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James Hyerczyk
Crude Oil

U.S. West Texas Intermediate and international-benchmark Brent crude oil futures are trading higher on Thursday, recovering some of yesterday’s steep loss. The early session rally is being fueled by renewed optimism over a U.S.-China trade deal after the two economic powerhouses agreed to reduce tariffs. Despite the potentially bullish development, traders remain cautious over a potential delay in sealing the long-awaited interim trade deal and a huge increase of U.S. crude stockpiles.

At 09:53 GMT, December WTI crude oil is trading $57.05, up $0.70 or +1.26% and January Brent crude oil is at $62.54, up $0.80 or +1.30%.

Bearish News

WTI and Brent crude oil sold-off sharply on Wednesday after a report that a meeting between U.S. President Donald Trump and Chinese President Xi Jinping to sign an interim deal could be delayed until December as talks continue over terms and venue, a senior official of the Trump administration told Reuters on Wednesday.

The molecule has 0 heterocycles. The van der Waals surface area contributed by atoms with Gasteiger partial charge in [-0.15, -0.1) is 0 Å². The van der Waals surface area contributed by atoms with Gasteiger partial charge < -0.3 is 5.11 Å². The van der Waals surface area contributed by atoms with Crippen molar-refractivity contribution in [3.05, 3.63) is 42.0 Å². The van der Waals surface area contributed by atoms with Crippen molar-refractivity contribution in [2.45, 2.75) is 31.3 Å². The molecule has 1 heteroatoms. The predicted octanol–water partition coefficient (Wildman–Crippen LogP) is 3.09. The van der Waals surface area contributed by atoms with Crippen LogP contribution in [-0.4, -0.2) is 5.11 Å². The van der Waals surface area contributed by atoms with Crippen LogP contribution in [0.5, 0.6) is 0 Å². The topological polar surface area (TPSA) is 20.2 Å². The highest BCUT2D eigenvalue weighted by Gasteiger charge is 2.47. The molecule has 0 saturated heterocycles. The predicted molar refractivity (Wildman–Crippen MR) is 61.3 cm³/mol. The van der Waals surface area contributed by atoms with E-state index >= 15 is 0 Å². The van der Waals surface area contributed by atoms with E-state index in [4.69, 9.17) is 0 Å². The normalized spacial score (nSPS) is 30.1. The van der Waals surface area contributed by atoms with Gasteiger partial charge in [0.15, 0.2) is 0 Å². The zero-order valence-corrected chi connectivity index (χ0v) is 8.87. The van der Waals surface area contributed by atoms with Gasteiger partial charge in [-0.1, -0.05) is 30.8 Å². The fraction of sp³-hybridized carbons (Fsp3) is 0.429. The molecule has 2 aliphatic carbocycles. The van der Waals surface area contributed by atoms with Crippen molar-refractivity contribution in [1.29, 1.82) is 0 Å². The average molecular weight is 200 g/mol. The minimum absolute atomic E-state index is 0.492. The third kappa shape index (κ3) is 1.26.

It was still possible the “phase one” agreement aimed at ending a damaging trade war would not be reached, but a deal was more likely than not, the official said on condition of anonymity.

Crude oil was also pressured by the news that U.S. stockpiles rose 7.9 million barrels the week-ending November 1 as refiners cut output and exports fell, the Energy Information Administration (EIA) said on Wednesday. Traders were looking for an increase of 1.5 million barrels.

Helping to ease the pressure on prices was the news that gasoline and distillate inventories dropped 2.8 million barrels and by 622,000 barrels respectively.


Bullish News

WTI and Brent crude oil is trading higher on Wednesday, after China said the world’s two largest economies had agreed to remove existing trade tariffs.

Gao Feng, a ministry spokesperson for China’s Commerce Ministry, said that both sides had agreed to simultaneously cancel some existing tariffs on one another’s goods, according to the country’s state broadcaster.

The ministry spokesperson said that both sides were closer to a so-called “phase one” trade agreement following constructive negotiations over the past two weeks.

Daily Forecast

Expectations for a thaw in trade tensions have supported oil prices over the past several sessions along with expectations of deeper production cuts by OPEC and its allies. At the same time, gains have been limited by rising U.S. supply.

The direction of the markets on Thursday will be determined by whether traders decide that renewed optimism over trade relations is a bigger event than the rise in crude oil supplies. Keep in mind that the trade deal has long-term ramifications and the crude supply is a week-to-week situation.

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